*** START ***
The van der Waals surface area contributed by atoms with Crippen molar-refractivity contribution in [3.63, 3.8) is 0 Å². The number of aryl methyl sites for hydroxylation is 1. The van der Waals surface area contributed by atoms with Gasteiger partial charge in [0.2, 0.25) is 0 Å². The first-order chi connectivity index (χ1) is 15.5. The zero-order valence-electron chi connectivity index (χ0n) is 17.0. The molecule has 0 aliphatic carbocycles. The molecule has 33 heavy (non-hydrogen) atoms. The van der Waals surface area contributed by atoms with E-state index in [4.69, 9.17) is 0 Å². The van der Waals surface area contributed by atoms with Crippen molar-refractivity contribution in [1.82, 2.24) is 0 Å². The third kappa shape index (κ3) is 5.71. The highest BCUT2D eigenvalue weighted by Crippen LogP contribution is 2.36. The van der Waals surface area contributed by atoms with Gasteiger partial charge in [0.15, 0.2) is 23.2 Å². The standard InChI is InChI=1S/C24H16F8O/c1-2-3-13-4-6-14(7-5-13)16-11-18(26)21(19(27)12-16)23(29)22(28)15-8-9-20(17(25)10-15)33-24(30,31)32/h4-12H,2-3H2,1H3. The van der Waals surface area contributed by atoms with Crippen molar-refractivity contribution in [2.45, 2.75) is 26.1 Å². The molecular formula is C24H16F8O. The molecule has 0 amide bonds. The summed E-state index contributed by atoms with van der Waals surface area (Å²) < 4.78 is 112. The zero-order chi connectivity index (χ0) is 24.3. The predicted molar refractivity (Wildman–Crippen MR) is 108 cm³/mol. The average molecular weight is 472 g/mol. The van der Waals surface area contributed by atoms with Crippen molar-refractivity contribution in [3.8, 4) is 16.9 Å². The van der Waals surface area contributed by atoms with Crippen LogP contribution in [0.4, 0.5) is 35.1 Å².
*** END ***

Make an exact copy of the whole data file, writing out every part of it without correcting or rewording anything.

The van der Waals surface area contributed by atoms with Crippen molar-refractivity contribution in [3.63, 3.8) is 0 Å². The number of aryl methyl sites for hydroxylation is 1. The van der Waals surface area contributed by atoms with Gasteiger partial charge in [0.2, 0.25) is 0 Å². The first-order chi connectivity index (χ1) is 15.5. The zero-order valence-electron chi connectivity index (χ0n) is 17.0. The molecule has 0 aliphatic carbocycles. The molecule has 33 heavy (non-hydrogen) atoms. The van der Waals surface area contributed by atoms with E-state index in [4.69, 9.17) is 0 Å². The van der Waals surface area contributed by atoms with Crippen molar-refractivity contribution in [1.82, 2.24) is 0 Å². The third kappa shape index (κ3) is 5.71. The highest BCUT2D eigenvalue weighted by Crippen LogP contribution is 2.36. The van der Waals surface area contributed by atoms with Gasteiger partial charge in [0.15, 0.2) is 23.2 Å². The standard InChI is InChI=1S/C24H16F8O/c1-2-3-13-4-6-14(7-5-13)16-11-18(26)21(19(27)12-16)23(29)22(28)15-8-9-20(17(25)10-15)33-24(30,31)32/h4-12H,2-3H2,1H3. The van der Waals surface area contributed by atoms with Crippen molar-refractivity contribution in [2.45, 2.75) is 26.1 Å². The molecular formula is C24H16F8O. The molecule has 0 amide bonds. The summed E-state index contributed by atoms with van der Waals surface area (Å²) < 4.78 is 112. The zero-order chi connectivity index (χ0) is 24.3. The predicted molar refractivity (Wildman–Crippen MR) is 108 cm³/mol. The average molecular weight is 472 g/mol. The van der Waals surface area contributed by atoms with Crippen molar-refractivity contribution in [3.8, 4) is 16.9 Å². The van der Waals surface area contributed by atoms with Crippen LogP contribution in [0.4, 0.5) is 35.1 Å².